Results of a major research study show that adolescent girls with ADHD are more likely to attempt suicide and to inflict injury on themselves than non-ADHD girls of the same age.

The study, led by Stephen Hinshaw, PhD and published in the online Journal of Consulting and Clinical Psychology, reports that these tendencies show up more often in girls diagnosed with primarily impulsive type ADHD. The majority of girls are diagnosed with combined type ADHD, which includes impulsivity as well as inattention, so many are at risk.

I am not surprised in the least. For years I have scoured medical journals and psychology websites for some evidence that ADHD produces a higher rate of suicide (or suicide attempts). I have found precious little research to support my suspicion that ADHD heralds a sobering proclivity to hopelessness. After years of attempting solutions that fail, some adults and children see no other way out but to take their own lives.

As with most research, the data is subject to interpretation. But Dr. Hinshaw has written that societal and peer pressure on adolescent and even elementary school girls, is so strong that it’s almost impossible to avoid psychological damage. “At least one fourth of all U.S. teenage girls are suffering from self-mutilation, eating disorders, significant depression or serious consideration of suicide.” (from Hinshaw’s book The Triple Bind ©2009). Add ADHD into the mix and despair creeps in.

My hunch is that future research will show that these statistics are true for adults with ADHD, too. I have informally surveyed groups of ADHD adults with ADHD about their close encounters with suicide. The completely unscientific ratio of those who have considered suicide vs those who have not is about 50-50. Clearly not all ADHD adults are at risk but some of us are.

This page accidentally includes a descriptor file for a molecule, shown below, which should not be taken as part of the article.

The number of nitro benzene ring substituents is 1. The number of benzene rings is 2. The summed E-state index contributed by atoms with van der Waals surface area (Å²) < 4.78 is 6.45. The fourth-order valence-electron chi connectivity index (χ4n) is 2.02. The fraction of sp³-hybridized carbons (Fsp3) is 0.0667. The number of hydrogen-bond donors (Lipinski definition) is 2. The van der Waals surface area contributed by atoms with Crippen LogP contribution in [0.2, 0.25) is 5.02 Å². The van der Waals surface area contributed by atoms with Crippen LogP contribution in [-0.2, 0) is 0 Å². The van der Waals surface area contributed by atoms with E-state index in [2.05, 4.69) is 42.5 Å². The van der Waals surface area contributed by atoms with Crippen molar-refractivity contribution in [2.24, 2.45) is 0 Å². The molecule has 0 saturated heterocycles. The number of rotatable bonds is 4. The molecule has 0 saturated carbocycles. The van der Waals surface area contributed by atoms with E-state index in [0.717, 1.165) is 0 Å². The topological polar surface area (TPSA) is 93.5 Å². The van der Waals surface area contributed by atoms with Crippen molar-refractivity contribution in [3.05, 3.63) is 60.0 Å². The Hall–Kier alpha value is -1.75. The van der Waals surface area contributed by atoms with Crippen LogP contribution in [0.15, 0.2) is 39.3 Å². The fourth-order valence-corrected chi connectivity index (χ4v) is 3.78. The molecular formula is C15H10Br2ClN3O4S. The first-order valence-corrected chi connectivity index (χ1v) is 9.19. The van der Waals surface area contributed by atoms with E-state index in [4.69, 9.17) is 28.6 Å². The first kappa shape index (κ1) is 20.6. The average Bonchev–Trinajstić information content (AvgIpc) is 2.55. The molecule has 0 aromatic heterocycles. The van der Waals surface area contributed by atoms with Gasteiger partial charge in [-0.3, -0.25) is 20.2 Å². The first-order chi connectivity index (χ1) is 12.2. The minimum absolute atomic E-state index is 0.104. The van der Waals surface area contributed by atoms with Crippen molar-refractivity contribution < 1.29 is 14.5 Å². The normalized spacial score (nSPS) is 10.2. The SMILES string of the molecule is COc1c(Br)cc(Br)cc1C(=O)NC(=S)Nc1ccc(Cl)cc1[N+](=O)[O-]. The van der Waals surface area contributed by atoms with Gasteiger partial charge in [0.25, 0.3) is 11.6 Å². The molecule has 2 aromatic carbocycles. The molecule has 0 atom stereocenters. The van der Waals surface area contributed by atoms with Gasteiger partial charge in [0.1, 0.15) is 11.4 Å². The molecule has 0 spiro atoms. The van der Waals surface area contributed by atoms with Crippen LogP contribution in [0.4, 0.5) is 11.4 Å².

If you are in the crosshairs of several crises and your resilience has evaporated, it is critically important to treat your ADHD instead of hoping it will disappear. Find a therapist, an ADHD coach or even a no-judgmental friend who can listen, offer additional coping strategies and bolster your flagging self esteem. Perhaps it's time for a check in with your doctor who may adjust medication or suggest additional treatment.

Finally, know that you are not alone. There is an online community of ADHD support (like this website) with whom you can share your burden. There may be local support groups for ADHD adults or parents. Information is power; the more you know about your particular form of ADHD and how to work with it, the less likely you will give in to hopelessness. Life is worth living; the world needs you.

Author's Bio: 

Linda Roggli is a certified ADHD coach and author of the award-winning book "Confessions of an ADDiva: midlife in the non-linear lane." She is a popular speaker at ADHD conferences and educational webinars for adults with ADHD. She is the founder of the ADDiva Network for women with ADHD.